Sonos Era 300 review smart speaker

Sonos Era 300 review: new horizons for smart speakers


Bringing spatial audio to the lounge room, the Sonos Era 300 smart speaker takes multi-room audio to the next level. The bigger sibling to the impressive Era 100, both speakers form a powerful duo for living room sound.

Sonos has long been the gold standard when it comes to multi-room audio, in terms of ease of use, outstanding sound quality and access to a vast range of streaming music services. It offers the ability to easily play the same music in unison throughout your home when it’s time to party, then enjoy different music in each room when everyone needs their alone time.

We’ve seen several generations of Sonos speakers over the years but, as the name suggests, the Sonos Era range marks the dawn of a new age. While the Sonos system can tap into a vast range of streaming music services, the new Era 300 is also designed to do justice to Dolby Atmos spatial audio available from streaming music services like Apple Music and Amazon Music Unlimited (but unfortunately not Tidal).

Spatial audio is basically a version of surround sound that adds depth to the music and makes it feel more immersive. It’s worth noting that it’s not the same as 24-bit lossless audio, which offers a greater level of fine detail and can also make audio feel more immersive.

Thankfully, the Era 300 supports both spatial audio and lossless audio. For now, it only offers lossless audio when playing local files or streaming through Amazon Music Unlimited and Qobuz, with Apple Music to come. Obviously, not every track is available in spatial or lossless audio, but their libraries are growing.

First impressions

The Sonos Era 300 sports a new hourglass design, slightly pinched in the middle to assist with spreading music around the room. It’s roughly the size of the old Sonos Play 3, which was discontinued a few years ago – leaving a gap between the Sonos One SL and beefy Sonos Five.

Sonos has stuck with the touch-sensitive buttons on the top for play/pause, next/previous and volume, adding the handy ability to slide your finger across the volume strip to gradually turn it up or down.

As with most current Sonos speakers, the Era 300 also features a built-in mic for supporting a smart assistant. There’s a physical kill switch on the back which disables the mic when you want a little more privacy.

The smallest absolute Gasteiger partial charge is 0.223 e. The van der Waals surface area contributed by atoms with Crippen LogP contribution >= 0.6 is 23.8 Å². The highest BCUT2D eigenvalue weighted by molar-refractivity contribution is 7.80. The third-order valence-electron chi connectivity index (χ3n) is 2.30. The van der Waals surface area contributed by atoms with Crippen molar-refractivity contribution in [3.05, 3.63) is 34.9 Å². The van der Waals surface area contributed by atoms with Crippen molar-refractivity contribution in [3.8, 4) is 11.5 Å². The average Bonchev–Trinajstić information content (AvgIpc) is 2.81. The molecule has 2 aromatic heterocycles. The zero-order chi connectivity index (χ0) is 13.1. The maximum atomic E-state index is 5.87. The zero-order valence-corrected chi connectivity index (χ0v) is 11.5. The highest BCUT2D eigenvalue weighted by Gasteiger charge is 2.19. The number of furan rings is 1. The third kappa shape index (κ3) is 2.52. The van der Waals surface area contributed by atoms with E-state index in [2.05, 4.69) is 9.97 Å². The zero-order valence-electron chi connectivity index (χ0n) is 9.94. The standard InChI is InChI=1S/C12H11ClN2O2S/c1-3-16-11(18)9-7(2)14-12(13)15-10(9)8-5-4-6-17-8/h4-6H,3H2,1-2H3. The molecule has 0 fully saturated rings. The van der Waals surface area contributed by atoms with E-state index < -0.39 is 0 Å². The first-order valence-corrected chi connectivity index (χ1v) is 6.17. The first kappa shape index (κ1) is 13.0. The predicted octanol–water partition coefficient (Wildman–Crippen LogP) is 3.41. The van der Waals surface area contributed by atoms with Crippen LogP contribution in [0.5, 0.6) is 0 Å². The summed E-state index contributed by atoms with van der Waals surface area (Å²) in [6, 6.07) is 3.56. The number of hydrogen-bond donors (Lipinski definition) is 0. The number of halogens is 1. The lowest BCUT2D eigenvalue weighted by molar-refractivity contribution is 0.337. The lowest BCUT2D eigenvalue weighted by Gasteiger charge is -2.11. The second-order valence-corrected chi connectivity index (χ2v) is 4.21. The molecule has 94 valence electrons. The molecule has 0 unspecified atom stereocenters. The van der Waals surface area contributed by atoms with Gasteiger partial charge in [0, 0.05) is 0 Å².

Sonos speakers have supported Google Assistant and Amazon’s Alexa for a few years, but they’ve always been a little flaky compared to using them on their native hardware.

Last year, Sonos added its own, which can be called upon with “Hey Sonos” – offering a more reliable and intuitive way to control the speaker’s music functions including multi-room playback. With the Era 300, Sonos drops Google Assistant but still supports Alexa.

If you don’t feel like chatting with your smart speaker, you can call upon the Sonos app which is available for desktops, tablets and mobiles. It makes it easy to cue up music from the services to which you subscribe, and then mix and match what’s playing through each speaker throughout your home (yet, to be honest, the Sonos iOS app has been sluggish of late).

On top of this, there’s the option to stream music directly from your devices via Bluetooth or AirPlay 2. The latter offers better sound quality, as the Era 300 supports the high-end AAC codec favoured by Apple but only the standard SBC Bluetooth codec and not aptX and aptX HD. 

As for ports, you’ll only find USB-C, but you can connect adaptors such as the Sonos Line-In Adapter for connecting Hi-Fi gear and the Sonos Combo Adapter for adding Ethernet.

Sonos Era 300 specifications

TweetersFour: one firing forward, two to the sides and one upwards
WoofersTwo: angled left and right
MicrophoneFar-field array
Smart AssistantsAlexa, Sonos
ConnectivityWi-Fi 6, AirPlay 2, Bluetooth 5
Dimensions16 x 26 x 18.5 cm
Weight4.47 kg
ColoursMatte Black, Matte White
Price (RRP)$749
Warranty12 months
Official websiteSonos Australia


Sonos speakers have always been impressive feats of engineering and the new Sonos Era 300 is no exception.

The speaker features six drivers, each powered by its own class D amplifier and configured to help create an immersive wide soundstage. There are four tweeters – one firing forward, two to the sides and one upwards – along with two woofers angled left and right.